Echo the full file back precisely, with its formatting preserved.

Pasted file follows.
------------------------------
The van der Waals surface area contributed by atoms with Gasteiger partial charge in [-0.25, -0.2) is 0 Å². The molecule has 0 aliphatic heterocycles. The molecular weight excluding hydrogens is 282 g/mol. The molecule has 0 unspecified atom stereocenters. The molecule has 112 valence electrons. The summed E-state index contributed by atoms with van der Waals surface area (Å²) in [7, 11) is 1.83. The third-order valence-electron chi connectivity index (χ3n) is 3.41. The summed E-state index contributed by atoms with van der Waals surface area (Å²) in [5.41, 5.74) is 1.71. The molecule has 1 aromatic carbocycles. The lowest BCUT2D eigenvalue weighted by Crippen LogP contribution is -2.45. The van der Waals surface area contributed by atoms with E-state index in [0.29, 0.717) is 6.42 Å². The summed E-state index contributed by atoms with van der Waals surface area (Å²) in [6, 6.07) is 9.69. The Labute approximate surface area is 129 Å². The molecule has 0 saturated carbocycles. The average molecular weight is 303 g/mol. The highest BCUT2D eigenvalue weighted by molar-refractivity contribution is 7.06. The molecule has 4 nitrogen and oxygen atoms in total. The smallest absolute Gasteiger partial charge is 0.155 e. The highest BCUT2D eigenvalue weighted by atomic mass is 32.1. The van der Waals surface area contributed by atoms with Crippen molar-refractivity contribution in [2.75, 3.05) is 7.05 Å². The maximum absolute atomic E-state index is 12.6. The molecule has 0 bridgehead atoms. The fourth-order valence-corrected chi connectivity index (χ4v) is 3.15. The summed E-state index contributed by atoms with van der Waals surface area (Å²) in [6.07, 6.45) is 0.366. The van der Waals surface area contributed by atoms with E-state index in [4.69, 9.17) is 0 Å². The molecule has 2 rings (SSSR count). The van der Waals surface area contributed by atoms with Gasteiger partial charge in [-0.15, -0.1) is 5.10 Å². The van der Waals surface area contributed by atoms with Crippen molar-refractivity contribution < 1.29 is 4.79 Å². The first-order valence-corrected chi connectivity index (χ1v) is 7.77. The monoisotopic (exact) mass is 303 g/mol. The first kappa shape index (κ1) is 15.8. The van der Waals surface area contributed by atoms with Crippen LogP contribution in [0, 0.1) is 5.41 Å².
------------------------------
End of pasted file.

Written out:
The van der Waals surface area contributed by atoms with Gasteiger partial charge in [-0.25, -0.2) is 0 Å². The molecule has 0 aliphatic heterocycles. The molecular weight excluding hydrogens is 282 g/mol. The molecule has 0 unspecified atom stereocenters. The molecule has 112 valence electrons. The summed E-state index contributed by atoms with van der Waals surface area (Å²) in [7, 11) is 1.83. The third-order valence-electron chi connectivity index (χ3n) is 3.41. The summed E-state index contributed by atoms with van der Waals surface area (Å²) in [5.41, 5.74) is 1.71. The molecule has 1 aromatic carbocycles. The lowest BCUT2D eigenvalue weighted by Crippen LogP contribution is -2.45. The van der Waals surface area contributed by atoms with E-state index in [0.29, 0.717) is 6.42 Å². The summed E-state index contributed by atoms with van der Waals surface area (Å²) in [6, 6.07) is 9.69. The Labute approximate surface area is 129 Å². The molecule has 0 saturated carbocycles. The average molecular weight is 303 g/mol. The highest BCUT2D eigenvalue weighted by molar-refractivity contribution is 7.06. The molecule has 4 nitrogen and oxygen atoms in total. The smallest absolute Gasteiger partial charge is 0.155 e. The highest BCUT2D eigenvalue weighted by atomic mass is 32.1. The van der Waals surface area contributed by atoms with Crippen molar-refractivity contribution in [2.75, 3.05) is 7.05 Å². The maximum absolute atomic E-state index is 12.6. The molecule has 0 bridgehead atoms. The fourth-order valence-corrected chi connectivity index (χ4v) is 3.15. The summed E-state index contributed by atoms with van der Waals surface area (Å²) in [6.07, 6.45) is 0.366. The van der Waals surface area contributed by atoms with E-state index in [4.69, 9.17) is 0 Å². The molecule has 2 rings (SSSR count). The van der Waals surface area contributed by atoms with Gasteiger partial charge in [-0.15, -0.1) is 5.10 Å². The van der Waals surface area contributed by atoms with Crippen molar-refractivity contribution < 1.29 is 4.79 Å². The first-order valence-corrected chi connectivity index (χ1v) is 7.77. The monoisotopic (exact) mass is 303 g/mol. The first kappa shape index (κ1) is 15.8. The van der Waals surface area contributed by atoms with Crippen LogP contribution in [0, 0.1) is 5.41 Å².